Three thick layers of cake and frosting sat atop Jeff Schmaltz’s kitchen counter. The programmer had completed a 3-D model of a GIBS tile pyramid; it was his entry into a collegial science bake-off at NASA’s Goddard Space Flight Center. But there was more to this cake than flour and eggs and sugar.
This tile pyramid cake shows a view of the world with Antarctica represented as the largest continent on the map. Credit: Susan Schmaltz.
If you have ever browsed Earth science imagery and data using the online tool Worldview, then you have also used GIBS, Global Imagery Browse Services. GIBS is like a gear behind a clock face, a mechanism that keeps the hands moving. Schmaltz and his colleagues rely on it daily as they assemble images of our dynamic planet. (Worldview is a free and publicly available Earth science browser used by scientists and non-scientists, including the NASA Earth Observatory team.)
How It Works
GIBS ingests and organizes satellite data to create a global mosaic. Then, it chops down the data into digestible bits—like that image tile pyramid that Schmaltz recreated with cake—so that users can quickly view Earth as seen from space.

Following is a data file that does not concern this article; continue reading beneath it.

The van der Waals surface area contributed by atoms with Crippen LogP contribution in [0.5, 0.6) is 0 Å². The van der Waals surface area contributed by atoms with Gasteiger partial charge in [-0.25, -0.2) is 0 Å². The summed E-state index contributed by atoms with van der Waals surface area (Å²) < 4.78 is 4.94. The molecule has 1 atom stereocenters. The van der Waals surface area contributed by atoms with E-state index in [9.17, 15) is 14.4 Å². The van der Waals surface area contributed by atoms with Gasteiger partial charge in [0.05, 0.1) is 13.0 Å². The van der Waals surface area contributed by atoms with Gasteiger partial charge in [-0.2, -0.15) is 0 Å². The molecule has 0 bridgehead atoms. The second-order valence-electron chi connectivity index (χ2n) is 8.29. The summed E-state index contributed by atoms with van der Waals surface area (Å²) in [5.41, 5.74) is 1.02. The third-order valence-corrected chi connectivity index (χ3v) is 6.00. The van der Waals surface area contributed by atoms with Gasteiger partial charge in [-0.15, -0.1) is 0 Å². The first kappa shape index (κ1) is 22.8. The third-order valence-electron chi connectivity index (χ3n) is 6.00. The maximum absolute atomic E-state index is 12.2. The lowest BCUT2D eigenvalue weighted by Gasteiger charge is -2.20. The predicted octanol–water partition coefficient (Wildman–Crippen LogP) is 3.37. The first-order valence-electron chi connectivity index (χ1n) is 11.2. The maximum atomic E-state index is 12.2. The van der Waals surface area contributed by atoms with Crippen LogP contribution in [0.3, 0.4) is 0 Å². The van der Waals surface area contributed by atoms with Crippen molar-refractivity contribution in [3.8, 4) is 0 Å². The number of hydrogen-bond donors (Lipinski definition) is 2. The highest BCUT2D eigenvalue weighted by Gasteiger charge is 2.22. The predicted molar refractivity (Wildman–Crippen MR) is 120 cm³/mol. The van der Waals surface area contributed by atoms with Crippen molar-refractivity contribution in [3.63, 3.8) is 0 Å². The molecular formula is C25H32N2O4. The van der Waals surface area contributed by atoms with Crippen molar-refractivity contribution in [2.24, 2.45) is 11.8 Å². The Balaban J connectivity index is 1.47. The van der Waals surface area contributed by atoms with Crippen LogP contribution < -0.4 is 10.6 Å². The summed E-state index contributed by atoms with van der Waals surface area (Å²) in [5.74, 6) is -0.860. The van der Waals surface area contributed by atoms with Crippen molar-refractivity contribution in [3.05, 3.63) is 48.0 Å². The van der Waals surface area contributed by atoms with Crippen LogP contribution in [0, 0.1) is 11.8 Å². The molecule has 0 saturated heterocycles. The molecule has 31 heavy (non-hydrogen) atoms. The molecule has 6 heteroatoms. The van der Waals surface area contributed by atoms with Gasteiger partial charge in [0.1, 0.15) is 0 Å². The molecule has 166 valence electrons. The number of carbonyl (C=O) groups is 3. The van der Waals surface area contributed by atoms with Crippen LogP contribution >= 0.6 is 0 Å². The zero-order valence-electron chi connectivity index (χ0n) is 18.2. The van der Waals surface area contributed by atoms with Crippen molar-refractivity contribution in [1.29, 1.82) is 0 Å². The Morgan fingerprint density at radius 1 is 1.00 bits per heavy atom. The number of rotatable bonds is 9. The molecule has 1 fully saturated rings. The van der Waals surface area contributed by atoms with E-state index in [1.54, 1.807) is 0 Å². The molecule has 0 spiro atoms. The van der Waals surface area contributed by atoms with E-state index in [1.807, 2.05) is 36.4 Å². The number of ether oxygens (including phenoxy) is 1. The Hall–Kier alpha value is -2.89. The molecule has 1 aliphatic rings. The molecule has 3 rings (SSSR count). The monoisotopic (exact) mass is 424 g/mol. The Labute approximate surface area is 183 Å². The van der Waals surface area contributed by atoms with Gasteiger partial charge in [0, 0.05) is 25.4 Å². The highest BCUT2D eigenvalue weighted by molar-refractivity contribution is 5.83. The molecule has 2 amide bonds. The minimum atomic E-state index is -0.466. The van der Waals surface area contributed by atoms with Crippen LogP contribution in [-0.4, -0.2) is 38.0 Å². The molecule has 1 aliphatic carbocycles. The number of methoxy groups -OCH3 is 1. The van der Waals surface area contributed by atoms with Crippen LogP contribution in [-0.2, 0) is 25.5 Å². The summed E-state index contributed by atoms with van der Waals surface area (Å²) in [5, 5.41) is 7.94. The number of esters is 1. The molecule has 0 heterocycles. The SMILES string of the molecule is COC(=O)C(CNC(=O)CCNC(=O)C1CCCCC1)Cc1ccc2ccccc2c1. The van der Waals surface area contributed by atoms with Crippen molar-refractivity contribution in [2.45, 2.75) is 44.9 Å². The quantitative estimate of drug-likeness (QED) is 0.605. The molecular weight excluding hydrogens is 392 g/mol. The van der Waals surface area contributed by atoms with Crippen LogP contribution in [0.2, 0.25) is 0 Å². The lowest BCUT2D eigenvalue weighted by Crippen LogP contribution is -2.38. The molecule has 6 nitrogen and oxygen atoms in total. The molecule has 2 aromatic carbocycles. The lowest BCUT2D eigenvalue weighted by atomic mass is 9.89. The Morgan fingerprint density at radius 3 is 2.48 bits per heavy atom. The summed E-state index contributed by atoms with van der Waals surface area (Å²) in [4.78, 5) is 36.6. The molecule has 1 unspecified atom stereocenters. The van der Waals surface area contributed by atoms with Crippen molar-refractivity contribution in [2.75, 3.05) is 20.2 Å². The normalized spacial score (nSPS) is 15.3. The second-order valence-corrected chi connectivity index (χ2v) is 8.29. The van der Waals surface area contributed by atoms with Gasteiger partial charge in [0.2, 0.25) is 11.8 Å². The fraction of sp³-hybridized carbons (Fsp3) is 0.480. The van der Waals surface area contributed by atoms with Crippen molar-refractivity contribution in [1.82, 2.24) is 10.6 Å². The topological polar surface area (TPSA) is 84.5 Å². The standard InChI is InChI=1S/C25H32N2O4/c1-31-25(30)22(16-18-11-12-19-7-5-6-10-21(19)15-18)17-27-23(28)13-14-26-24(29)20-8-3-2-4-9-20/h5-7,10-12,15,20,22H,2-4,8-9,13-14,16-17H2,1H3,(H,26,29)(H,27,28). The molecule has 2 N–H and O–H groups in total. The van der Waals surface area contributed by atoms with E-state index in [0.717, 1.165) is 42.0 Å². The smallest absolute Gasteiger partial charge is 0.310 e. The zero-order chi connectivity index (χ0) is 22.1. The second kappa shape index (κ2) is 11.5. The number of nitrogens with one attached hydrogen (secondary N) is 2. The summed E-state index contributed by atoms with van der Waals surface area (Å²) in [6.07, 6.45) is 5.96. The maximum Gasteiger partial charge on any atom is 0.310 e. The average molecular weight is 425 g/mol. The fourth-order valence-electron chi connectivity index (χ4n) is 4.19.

Zoomed out in a broad view, you see just the top tile, the whole Earth in low resolution (like the top layer of the cake). Zoomed in, you see one tile covering a smaller region of the earth but in more detail (like a square from the bottom layer of the cake). On an interface like Worldview, which allows users to scroll and view daily images from the entire surface of Earth, an architecture like GIBS is necessary to keep the site running quickly.
“It’s very fast, and there’s not a lot of computing going on,” Schmaltz said. GIBS does the same thing that Google Maps does: it summons only the data the user requests. By dealing in tiles, the program can serve many people at once without getting bogged down.
GIBS uses tiles (512 x 512 pixels) to speed up data processing. Credit: The Open Geospatial Consortium (OGC).
Way Back When
Not long after NASA launched the Terra satellite in late 1999, the U.S. experienced a record fire season: A record 8.4 million acres burned in the year 2000. At the time, it could take weeks for data from Terra’s MODIS instrument to be processed into images. Scientists hoped that a quicker turnaround might translate into a more informed response to fires. As result, NASA created a near-real time fire pixel product.